Theoretical study co-led by IPhT researcher predicts new experimental signatures of Topological Crystalline Insulator states  
Topological insulator (TI) states are 3D quantum phases of matter that are insulating in their bulk and conducting on their 2D surfaces. Because their unique conducting 2D surface states can be detected in STM and photoemission experiment, real solid-state materials hosting TI phases were experimentally identified almost immediately after their theoretical proposal. In the 15 years since the discovery of TIs, we have since learned that thousands of other materials host topological features, but through mechanisms that are distinct from the theory underpinning TIs. In particular, it was recently discovered that of the bulk-insulating topological materials in Nature, most are in fact topological crystalline insulators (TCIs), which unlike TIs, have both insulating 3D bulks and 2D surfaces, and at most host conducting 1D channels on their edges or "hinges."




Figure a: The novel doubled axion insulator (T-DAXI) phase of matter uncovered in this work can be constructed as an axion insulator (AXI) per electron "spin."  Its surface exhibits an exotic quantum spin Hall response (Cs) consisting of a fractional quantum Hall state (C+ or C-) per spin.   Figure b:  The quasi-1D insulator bismuth bromide was discovered by the team as a material realization of a T-DAXI



Following pioneering experiments on elemental bismuth performed by the Meso Group at the LPS-Orsay here at Saclay (, robustly metallic 1D hinge states have been observed in a number of candidate TCIs.  However, recent theoretical advances and further experiments have called into question whether hinge-state conduction truly represents a "smoking gun" signature of a TCI, or merely an interesting - but extrinsic - effect.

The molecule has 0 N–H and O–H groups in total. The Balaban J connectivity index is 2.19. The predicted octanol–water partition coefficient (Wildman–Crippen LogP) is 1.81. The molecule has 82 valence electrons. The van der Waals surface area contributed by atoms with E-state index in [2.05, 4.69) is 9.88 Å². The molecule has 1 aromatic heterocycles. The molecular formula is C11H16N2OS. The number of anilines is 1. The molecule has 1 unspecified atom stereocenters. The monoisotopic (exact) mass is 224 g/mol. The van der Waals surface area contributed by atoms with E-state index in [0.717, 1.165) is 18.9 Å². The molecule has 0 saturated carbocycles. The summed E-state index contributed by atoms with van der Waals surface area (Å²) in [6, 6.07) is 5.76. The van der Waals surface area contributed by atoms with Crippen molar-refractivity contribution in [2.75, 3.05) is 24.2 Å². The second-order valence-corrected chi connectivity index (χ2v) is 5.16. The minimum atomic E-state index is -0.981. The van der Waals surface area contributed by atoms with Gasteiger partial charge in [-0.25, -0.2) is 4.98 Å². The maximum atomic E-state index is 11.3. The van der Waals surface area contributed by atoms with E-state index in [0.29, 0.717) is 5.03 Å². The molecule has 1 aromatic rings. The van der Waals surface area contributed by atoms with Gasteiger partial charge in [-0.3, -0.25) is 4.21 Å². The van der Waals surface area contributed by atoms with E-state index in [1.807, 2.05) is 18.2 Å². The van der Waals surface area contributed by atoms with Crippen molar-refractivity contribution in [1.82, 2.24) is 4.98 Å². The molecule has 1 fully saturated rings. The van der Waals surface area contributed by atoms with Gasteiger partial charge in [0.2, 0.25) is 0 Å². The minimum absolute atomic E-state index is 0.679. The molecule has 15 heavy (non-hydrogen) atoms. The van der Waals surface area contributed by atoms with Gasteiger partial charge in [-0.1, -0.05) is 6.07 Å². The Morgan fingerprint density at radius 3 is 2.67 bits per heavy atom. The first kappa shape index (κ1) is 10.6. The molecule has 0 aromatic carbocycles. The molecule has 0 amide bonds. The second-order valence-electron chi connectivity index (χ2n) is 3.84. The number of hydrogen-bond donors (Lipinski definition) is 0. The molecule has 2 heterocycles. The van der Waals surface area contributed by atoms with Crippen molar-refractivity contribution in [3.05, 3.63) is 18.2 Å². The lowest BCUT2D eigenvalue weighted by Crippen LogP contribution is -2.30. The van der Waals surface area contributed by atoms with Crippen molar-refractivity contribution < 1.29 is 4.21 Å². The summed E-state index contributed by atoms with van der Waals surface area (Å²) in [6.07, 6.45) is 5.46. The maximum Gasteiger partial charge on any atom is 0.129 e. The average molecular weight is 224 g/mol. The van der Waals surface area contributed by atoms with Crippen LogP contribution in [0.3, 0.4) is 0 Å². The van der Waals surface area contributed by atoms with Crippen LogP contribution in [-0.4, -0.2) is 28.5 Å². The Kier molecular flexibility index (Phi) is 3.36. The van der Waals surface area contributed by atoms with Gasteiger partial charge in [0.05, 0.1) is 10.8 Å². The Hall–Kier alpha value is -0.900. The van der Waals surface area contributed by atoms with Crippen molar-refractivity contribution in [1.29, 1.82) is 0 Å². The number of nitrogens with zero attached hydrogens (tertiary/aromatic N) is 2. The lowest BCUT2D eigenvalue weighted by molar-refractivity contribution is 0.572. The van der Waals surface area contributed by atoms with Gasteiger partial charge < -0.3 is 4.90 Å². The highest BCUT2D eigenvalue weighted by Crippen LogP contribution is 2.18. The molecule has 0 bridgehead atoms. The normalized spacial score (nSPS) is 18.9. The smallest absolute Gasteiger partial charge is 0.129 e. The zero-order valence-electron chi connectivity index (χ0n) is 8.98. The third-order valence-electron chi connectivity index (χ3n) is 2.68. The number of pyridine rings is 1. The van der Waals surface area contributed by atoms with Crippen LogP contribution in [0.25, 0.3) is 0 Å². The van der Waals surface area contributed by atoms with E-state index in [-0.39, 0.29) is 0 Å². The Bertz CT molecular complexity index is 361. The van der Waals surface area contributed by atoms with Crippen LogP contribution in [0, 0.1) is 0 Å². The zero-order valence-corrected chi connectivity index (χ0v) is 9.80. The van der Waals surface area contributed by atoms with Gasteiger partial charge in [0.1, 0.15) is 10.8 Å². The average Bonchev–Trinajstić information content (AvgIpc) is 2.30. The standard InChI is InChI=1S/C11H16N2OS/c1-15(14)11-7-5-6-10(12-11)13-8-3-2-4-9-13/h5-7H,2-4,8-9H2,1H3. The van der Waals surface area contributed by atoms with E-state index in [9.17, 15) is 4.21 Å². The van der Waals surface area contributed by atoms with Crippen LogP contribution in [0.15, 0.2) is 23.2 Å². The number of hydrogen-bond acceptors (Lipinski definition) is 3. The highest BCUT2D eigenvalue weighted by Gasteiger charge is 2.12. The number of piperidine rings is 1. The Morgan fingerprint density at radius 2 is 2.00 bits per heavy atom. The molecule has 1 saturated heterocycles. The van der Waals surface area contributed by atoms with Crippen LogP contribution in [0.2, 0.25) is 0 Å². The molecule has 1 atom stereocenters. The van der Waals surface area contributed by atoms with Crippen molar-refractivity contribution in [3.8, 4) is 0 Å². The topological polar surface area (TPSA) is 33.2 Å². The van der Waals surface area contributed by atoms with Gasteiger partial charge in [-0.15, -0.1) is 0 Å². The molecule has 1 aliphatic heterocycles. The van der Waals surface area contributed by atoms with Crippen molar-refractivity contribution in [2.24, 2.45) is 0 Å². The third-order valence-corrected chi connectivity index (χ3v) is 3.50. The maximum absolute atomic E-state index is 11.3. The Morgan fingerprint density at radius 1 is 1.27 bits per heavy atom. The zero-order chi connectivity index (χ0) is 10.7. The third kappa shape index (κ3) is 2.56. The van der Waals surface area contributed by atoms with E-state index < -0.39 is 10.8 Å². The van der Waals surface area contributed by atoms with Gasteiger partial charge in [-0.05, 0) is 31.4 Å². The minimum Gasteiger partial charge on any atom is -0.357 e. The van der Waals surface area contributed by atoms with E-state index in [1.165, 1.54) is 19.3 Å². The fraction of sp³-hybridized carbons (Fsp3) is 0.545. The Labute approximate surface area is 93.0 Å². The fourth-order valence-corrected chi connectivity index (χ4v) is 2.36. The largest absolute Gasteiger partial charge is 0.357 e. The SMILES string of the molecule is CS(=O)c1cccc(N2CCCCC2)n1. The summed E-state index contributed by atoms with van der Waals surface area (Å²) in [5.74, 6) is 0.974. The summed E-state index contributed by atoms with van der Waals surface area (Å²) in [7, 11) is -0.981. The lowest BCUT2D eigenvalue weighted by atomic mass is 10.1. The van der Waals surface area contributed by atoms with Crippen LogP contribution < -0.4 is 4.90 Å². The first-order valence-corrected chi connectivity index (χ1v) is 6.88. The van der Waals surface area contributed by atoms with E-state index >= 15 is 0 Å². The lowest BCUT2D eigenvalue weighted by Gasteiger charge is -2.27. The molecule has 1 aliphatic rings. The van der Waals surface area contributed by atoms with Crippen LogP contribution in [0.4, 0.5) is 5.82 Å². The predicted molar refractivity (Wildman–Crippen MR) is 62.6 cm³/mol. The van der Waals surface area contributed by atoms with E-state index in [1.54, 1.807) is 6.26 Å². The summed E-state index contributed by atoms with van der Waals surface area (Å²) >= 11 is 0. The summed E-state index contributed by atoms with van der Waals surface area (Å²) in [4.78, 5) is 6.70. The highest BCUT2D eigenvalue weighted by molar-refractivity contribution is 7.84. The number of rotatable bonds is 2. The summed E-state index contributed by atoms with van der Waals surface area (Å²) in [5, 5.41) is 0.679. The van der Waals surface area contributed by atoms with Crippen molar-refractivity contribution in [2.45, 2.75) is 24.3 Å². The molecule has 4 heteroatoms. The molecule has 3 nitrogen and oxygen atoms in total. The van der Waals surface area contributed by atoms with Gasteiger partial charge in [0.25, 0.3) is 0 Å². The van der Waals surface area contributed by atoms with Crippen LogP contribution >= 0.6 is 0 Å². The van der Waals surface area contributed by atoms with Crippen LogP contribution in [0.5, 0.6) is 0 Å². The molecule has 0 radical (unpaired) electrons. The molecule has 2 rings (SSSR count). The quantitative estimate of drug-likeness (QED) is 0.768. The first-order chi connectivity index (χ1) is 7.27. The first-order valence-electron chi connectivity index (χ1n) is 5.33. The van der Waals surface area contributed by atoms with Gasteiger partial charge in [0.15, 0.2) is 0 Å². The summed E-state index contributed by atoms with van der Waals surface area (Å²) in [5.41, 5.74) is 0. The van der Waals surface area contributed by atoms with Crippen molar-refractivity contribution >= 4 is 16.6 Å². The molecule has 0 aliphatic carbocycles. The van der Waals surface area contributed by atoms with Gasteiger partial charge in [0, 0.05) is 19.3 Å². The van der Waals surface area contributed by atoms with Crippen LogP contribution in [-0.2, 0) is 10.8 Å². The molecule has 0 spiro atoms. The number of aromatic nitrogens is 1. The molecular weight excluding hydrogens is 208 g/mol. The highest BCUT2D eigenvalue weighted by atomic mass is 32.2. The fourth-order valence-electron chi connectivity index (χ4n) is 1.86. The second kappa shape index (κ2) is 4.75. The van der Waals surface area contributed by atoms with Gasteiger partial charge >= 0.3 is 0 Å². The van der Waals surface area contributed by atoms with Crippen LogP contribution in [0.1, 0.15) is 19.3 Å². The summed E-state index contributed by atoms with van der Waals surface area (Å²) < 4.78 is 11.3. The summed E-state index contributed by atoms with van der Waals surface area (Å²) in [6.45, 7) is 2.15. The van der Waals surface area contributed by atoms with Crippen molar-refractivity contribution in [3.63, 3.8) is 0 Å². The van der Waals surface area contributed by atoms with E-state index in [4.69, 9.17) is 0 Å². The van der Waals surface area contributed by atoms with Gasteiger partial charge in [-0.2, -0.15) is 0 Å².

In a new study co-led by Benjamin Wieder (IPhT), an international team has discovered new 3D bulk and 2D surface signatures of TCI states to bring clarity to this problem.  By focusing on the spin degree of freedom, the team found via extensive numerical calculations that the insulating 2D surfaces of TCIs are not featureless as previously assumed, but rather contain a novel - and unremovable - pattern of electronic motion consisting of counterpropagating circular orbits that vary based on the "spin" of each electron.  The team in particular found that this pattern is distinct from the behavior of electrons in all other known 2D insulators with weak electron-electron interactions, and can be measured via optical experiments.  Lastly, the team identified the readily accessible material bismuth bromide as a TCI hosting this novel 2D surface phase, providing hope that the theoretical findings of this study will be experimentally validated within the near future. 

This paper is published in  Nature Communications.

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E. De-laborderie, 2024-01-17 15:58:00


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